A woman who had been widowed several times was considered a holy woman, believe it or not.  It was said of her that GOD had set her apart to be holy, to be His.  I get this, believe me, I get this.  I was set apart.  Set apart for what remains to be seen, but being set apart means being put through the fiery furnace of affliction for many years, even decades.  She was burned all right, and to this day, she is still being burned, as a woman who was immoral when GOD favored her.  My husband left me. Maybe my husband didn't want to be married to a Christian wife anymore. Does that make me an immoral woman? Let's not just assume things about people, because we can't see people through GOD's eyes, we have human eyes, flawed as they are




      So how do I know she was set apart, a holy woman, not immoral? Simply by her conversation with Jesus. She knew Scripture.  She knew what to look for in the Messiah, she understood the significance of Jacob's well, and she knew the controversy between where the Samaritans worshiped and where the Jews worshiped.  She quoted Scripture.  Let me ask you, how many prostitutes do you know that can quote Scripture? Not too many. Oh, you say you don't know any prostitutes? Well then, how many woman who can quote Scripture do you know?  How many women do you know that can quote Scripture, Scripture that you don't know, and how many of them do you not like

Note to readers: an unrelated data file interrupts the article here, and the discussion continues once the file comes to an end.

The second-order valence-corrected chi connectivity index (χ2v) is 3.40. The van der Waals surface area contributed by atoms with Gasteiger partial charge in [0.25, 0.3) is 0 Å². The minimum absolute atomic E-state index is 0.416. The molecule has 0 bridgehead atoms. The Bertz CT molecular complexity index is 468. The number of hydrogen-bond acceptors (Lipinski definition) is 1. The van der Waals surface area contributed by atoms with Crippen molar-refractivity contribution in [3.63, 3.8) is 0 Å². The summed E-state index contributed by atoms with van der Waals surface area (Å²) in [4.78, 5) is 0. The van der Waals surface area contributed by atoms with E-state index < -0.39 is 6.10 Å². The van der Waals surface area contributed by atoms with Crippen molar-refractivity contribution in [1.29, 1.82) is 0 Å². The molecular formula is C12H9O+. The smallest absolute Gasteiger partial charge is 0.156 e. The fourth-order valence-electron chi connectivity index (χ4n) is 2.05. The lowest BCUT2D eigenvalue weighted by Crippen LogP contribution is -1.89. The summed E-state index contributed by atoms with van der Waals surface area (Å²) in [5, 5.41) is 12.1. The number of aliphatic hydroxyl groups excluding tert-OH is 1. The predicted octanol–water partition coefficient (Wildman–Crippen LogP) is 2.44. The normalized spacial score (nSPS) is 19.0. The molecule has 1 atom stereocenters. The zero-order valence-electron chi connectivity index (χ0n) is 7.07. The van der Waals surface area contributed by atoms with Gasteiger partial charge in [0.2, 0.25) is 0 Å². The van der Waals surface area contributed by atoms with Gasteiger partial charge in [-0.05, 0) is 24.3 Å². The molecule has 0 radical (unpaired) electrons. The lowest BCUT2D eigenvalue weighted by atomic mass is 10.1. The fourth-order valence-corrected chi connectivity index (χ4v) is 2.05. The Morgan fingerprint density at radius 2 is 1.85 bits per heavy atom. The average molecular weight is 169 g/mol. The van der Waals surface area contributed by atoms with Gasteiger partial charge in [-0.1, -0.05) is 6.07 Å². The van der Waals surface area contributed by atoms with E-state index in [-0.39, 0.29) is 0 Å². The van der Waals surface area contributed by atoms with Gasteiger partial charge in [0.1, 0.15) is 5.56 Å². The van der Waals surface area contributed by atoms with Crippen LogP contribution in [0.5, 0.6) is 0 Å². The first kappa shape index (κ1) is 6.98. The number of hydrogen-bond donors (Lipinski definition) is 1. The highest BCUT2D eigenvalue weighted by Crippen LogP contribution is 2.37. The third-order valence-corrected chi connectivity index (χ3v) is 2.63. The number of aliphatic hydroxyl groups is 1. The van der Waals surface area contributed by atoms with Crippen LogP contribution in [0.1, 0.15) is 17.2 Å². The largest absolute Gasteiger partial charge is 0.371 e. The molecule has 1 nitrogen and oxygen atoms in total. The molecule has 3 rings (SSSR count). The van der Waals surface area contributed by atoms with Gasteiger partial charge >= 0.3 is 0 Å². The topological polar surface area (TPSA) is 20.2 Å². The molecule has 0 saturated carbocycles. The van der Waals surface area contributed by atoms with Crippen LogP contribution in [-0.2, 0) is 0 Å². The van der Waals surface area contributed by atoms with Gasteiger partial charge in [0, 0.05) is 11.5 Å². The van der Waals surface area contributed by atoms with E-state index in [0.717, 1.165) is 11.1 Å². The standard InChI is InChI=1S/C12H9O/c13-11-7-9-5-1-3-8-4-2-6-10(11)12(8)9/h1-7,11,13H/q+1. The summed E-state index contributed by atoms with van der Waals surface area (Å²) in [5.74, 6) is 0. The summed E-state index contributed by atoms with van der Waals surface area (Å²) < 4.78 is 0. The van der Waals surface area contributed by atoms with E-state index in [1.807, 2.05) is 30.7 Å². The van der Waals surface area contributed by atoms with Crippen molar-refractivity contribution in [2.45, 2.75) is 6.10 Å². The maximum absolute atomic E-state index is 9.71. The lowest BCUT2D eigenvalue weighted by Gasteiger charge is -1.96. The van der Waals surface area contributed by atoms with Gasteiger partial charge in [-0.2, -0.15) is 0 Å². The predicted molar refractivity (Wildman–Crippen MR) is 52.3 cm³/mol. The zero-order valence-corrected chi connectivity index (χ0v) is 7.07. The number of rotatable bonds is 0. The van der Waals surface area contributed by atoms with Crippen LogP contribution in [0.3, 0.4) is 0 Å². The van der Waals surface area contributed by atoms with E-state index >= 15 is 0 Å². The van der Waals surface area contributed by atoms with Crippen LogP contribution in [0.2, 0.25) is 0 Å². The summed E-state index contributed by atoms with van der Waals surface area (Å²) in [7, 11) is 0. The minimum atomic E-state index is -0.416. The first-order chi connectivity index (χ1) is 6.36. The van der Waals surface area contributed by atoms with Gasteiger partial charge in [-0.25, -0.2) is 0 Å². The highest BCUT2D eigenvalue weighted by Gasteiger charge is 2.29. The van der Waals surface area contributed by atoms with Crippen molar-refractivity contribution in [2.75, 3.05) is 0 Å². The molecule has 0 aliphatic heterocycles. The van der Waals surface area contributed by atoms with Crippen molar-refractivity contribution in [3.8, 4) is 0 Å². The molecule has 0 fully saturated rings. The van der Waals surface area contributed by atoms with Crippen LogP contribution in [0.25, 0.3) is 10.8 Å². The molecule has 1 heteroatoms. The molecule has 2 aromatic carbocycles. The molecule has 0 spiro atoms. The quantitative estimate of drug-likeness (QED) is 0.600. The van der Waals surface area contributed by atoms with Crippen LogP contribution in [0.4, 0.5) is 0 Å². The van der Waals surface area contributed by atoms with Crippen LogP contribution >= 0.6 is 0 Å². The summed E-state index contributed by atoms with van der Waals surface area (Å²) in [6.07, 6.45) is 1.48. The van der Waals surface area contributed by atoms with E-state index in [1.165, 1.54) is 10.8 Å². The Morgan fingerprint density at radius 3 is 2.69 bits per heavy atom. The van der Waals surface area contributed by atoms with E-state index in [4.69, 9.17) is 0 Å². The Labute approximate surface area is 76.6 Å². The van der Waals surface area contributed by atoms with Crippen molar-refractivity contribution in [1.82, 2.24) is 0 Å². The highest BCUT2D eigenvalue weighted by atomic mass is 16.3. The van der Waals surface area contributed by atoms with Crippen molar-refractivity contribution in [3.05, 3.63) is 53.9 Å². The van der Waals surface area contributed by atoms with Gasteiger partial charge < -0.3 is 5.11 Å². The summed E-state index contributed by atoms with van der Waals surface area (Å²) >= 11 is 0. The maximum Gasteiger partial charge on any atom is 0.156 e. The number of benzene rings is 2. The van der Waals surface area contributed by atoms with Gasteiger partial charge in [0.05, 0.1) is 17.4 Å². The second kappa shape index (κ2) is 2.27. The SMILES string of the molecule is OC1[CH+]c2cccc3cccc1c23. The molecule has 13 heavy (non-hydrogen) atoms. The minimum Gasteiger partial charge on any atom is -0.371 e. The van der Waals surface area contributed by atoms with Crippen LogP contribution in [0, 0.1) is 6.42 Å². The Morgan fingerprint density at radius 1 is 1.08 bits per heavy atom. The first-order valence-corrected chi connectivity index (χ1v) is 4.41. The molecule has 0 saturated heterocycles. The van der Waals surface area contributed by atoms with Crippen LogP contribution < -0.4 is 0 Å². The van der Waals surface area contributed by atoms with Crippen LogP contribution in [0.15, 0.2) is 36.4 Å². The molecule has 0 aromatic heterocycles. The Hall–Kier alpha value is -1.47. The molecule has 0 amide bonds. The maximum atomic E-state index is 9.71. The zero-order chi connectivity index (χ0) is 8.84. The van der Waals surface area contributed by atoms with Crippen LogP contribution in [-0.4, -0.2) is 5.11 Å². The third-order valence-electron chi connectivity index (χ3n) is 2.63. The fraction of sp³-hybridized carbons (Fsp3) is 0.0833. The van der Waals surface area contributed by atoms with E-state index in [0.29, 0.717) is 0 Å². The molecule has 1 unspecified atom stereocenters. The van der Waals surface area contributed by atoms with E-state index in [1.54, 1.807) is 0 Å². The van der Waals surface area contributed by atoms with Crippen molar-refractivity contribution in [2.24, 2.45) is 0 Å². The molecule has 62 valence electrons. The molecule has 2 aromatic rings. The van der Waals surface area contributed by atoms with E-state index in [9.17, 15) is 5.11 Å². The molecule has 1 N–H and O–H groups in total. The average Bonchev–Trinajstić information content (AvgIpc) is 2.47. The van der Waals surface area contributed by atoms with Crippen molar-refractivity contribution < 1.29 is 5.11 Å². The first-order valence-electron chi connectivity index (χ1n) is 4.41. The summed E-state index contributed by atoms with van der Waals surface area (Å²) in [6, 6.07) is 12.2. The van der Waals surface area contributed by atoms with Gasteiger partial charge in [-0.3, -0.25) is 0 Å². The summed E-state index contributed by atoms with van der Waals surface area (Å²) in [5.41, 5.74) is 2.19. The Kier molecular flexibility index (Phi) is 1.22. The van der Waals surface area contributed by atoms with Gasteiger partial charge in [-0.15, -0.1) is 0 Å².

Last but not least, this woman was believable.  This woman was bold enough to bear witness to Jesus. I don't know if you know this or not, but respectable men back then didn't follow prostitutes when they bore witness about a holy man or a prophet.  Would you follow a prostitute who came up to you in the town square and said, "Come and follow me, I have found the Messiah!"  I am going to gather that you would not.  Neither would I.  However, if a woman who knew Scripture, who was reputed to be set apart by GOD, said, "Come and see what the Messiah has to say," Would you follow that woman? If you were set apart, you'd go to where that woman pointed you. If you were a proud seminary-taught man, you would black-list her and call her a trouble-maker. This I do know, by experience.

So, please, let's cut this poor woman some slack and stop referring to her an immoral woman. She was GOD's chosen to bear witness to the town of Samaria to the Christ, the first one to do so. That's an honor, not a reason to be black-listed as a "ho!"